How to keep a founding CEO engaged post IPO

What do you do with a founder post IPO? Ixia’s CEO tells Rob Enderle about a process they’ve implemented that has proven successful.

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Last week, I mentioned a chat I had with my old friend Bethany Mayer, the CEO of Ixia, about a Scrum development process that substantially reduces time to market and improves quality. We also chatted about another subject: How to keep a founding CEO engaged post IPO once the firm moves beyond either their management skill set or interest. Ixia has implemented an interesting process here as well, and the end result has clearly been incredibly successful for the firm.  

The problem with a startup founder

I get that companies go public, so the initial investors can get a big return on their investment immediately, but for the founding CEO this process sucks. You see when someone creates a company they’re often successful because they have passion about the problem they are solving and like to roll up their sleeves and work hard at fixing it. They like working with the engineers and focusing on the product. They like the nuances of product development and technical problem solving. They like going home at night after working hard to get the bugs out of an offering or addressing new unique technology with a feeling of accomplishment. And they like the idea of something created that has their unique personal stamp on it.

While they are creating the product for someone else, like a craftsman, they take pride in both the product and their personal influence on it. Pretty much all of this fun stuff goes away for them once the company goes public.

After an IPO, suddenly you have tons of regulations you have to comply with, you have a whole bunch of new investors who want even faster returns on their investment, and you have to keep them happy or they’ll throw you out. You have to regularly meet with a class of investors we call activists who doesn’t care about you or your company, but rather only how creative you can be in popping the stock price knowing that if you do this they’ll likely either sell the stock or ask you to do it.

You have less and less time for the product and the opportunity to get sued goes up massively. It was litigation that made Bill Gates realize he hated being CEO. It turned him off of the entire industry. So what typically happens is they step up to being chairman of the board, which is a hands-off job, and they hire someone else to run the company and this amazing resource is effectively lost to the company.

Ixia’s better alternative

Ixia founder Errol Ginsberg did become the chairman of the board, but he also became the chief innovation officer and stepped over to run Ixia’s lab. In effect, he gave up the parts of running a public company that founders typically hate and focused on the parts of the job he loved back when he was creating Ixia. The Lab is typically far removed from the day-to-day financial operation of the company and the responsibility for keeping the investors happy rests with Bethany Mayer. In effect he gets the playground and she gets to pay the bills. While that doesn’t sound like a ton of fun to me, it is part and parcel to being CEO, a role that Bethany trained for at HP, but likely would have never achieved there because it has been a long time since HP hired a CEO from the inside.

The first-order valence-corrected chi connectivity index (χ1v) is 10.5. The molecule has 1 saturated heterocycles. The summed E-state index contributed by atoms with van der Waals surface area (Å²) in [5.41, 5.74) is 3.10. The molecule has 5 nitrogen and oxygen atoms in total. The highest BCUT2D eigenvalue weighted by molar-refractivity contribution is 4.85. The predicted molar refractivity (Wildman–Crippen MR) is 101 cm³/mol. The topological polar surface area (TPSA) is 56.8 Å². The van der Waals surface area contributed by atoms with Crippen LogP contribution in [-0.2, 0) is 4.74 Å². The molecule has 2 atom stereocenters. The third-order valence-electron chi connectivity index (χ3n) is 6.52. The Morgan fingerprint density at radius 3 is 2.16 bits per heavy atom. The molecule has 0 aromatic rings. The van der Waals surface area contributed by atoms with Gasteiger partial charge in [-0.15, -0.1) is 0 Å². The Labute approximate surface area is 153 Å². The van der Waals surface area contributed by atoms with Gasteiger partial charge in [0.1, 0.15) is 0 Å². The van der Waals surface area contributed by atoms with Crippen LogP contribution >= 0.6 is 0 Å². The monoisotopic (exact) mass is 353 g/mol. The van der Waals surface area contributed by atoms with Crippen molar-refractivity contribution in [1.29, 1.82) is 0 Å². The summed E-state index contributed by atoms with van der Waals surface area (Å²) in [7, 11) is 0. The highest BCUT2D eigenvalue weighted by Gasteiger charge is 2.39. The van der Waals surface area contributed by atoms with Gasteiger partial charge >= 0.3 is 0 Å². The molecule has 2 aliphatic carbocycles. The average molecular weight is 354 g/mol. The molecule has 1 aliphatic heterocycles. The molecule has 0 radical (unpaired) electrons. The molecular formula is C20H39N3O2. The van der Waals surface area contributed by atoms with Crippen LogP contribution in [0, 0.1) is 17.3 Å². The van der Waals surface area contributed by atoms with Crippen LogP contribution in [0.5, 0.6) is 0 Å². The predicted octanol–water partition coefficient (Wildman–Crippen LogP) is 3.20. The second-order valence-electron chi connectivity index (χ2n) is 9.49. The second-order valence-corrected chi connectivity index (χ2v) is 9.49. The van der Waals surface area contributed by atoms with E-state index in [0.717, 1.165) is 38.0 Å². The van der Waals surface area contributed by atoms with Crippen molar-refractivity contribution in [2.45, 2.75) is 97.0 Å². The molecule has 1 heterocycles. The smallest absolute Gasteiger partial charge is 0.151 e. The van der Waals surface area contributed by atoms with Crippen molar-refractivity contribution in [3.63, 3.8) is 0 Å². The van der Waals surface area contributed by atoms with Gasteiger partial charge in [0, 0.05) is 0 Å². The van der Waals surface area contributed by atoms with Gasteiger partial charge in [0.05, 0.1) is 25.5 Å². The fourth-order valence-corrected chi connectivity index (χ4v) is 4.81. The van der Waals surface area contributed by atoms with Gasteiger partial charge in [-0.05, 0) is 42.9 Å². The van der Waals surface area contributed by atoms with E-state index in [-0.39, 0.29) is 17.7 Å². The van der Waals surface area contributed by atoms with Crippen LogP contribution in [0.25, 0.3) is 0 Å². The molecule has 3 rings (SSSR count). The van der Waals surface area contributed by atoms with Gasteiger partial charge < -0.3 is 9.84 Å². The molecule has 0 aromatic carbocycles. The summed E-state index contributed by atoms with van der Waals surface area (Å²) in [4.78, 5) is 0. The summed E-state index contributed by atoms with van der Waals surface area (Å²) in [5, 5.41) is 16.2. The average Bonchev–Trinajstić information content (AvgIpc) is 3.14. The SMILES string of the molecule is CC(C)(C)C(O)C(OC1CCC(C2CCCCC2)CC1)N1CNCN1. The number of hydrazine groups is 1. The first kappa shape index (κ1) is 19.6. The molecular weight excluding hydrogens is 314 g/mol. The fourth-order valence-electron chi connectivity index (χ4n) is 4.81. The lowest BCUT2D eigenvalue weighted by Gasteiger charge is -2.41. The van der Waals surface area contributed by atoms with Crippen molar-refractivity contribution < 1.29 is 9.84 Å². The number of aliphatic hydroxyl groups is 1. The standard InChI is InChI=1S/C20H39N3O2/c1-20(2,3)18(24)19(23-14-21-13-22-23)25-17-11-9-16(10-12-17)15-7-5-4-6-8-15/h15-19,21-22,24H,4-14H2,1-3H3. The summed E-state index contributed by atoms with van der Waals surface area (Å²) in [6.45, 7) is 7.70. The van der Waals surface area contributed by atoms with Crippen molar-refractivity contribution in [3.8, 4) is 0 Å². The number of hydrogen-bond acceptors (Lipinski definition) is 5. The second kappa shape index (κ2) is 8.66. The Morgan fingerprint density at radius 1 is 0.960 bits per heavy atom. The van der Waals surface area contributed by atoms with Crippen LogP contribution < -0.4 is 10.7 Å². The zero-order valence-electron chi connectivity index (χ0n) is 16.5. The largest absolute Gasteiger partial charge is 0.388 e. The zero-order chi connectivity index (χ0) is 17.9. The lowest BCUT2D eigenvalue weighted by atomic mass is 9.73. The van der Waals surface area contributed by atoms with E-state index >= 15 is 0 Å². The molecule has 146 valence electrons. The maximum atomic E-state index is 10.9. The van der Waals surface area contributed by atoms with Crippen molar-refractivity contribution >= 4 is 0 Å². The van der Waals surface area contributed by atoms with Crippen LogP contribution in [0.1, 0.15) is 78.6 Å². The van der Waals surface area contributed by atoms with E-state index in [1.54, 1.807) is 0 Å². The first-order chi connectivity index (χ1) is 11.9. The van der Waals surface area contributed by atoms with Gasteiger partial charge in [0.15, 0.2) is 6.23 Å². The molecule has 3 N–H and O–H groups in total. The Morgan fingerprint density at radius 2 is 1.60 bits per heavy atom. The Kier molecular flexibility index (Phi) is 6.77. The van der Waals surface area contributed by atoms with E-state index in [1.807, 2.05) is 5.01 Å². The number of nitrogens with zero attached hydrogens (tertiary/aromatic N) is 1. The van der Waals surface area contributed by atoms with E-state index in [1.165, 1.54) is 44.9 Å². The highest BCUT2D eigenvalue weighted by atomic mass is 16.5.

This effectively allowed Ginsberg to have his cake and eat it too.   As chairman he still has oversight over the company he created, but he can focus on the part of the job he loves. Ixia gets to retain the talent that built the company and Bethany gets her shot at CEO.

What this also speaks to is one of the strange practices in companies where if you get promoted from a job you did very well into one you either don’t do well or hate. Your next step isn’t a step back to where you performed very well, but rather it is a step out. Recalling the book the Peter Principle, this would suggest we have put in place an institutionalized process that assures virtually everyone eventually reaches a job they neither like nor do well.

At least in this case Ixia took what is arguably their best human resource and rather than kicking or forcing him out, it found a job he loves and they would love for him to have. Shame this kind of thing isn’t more common.

Why you should hold on to founders

Of course the best example of a founder who got booted is Steve Jobs. When he initially got fired from Apple the firm almost went under. In hindsight that was a horrid decision, but it was also the one proscribed by policy.

Given how valuable this class of person is I think it might be better to look at Ixia’s process (one that it appears Oracle has also implemented) to suggest there is a better way to treat folks of this class that better benefits them and the firm. It also suggests that maybe instead of firing or forcing out someone who rose beyond their skill level or interest, we find a new opportunity that better matches both so a wonderful asset isn’t lost.

I’ll close with a story I watched develop back when I worked at IBM. We had a female sales rep who set sales records and got promoted to sales manager, a job she was not good at. But apparently management didn’t want to fire her so it had facilities dump, I kid you not, the buildings full air conditioning output into her office. While it was in the 90s outside it had to be in the 40s in her office. They did this until she quit voluntarily. Decisions like this destroyed nearly three quarters of our revenue. A far better way to address this could have and should have been found that would have corrected the problem and allowed her to go back to being a sales rep and incredibly productive for the firm.

Something to noodle on this weekend, particularly if you have suddenly found your office suddenly feeling like Alaska.

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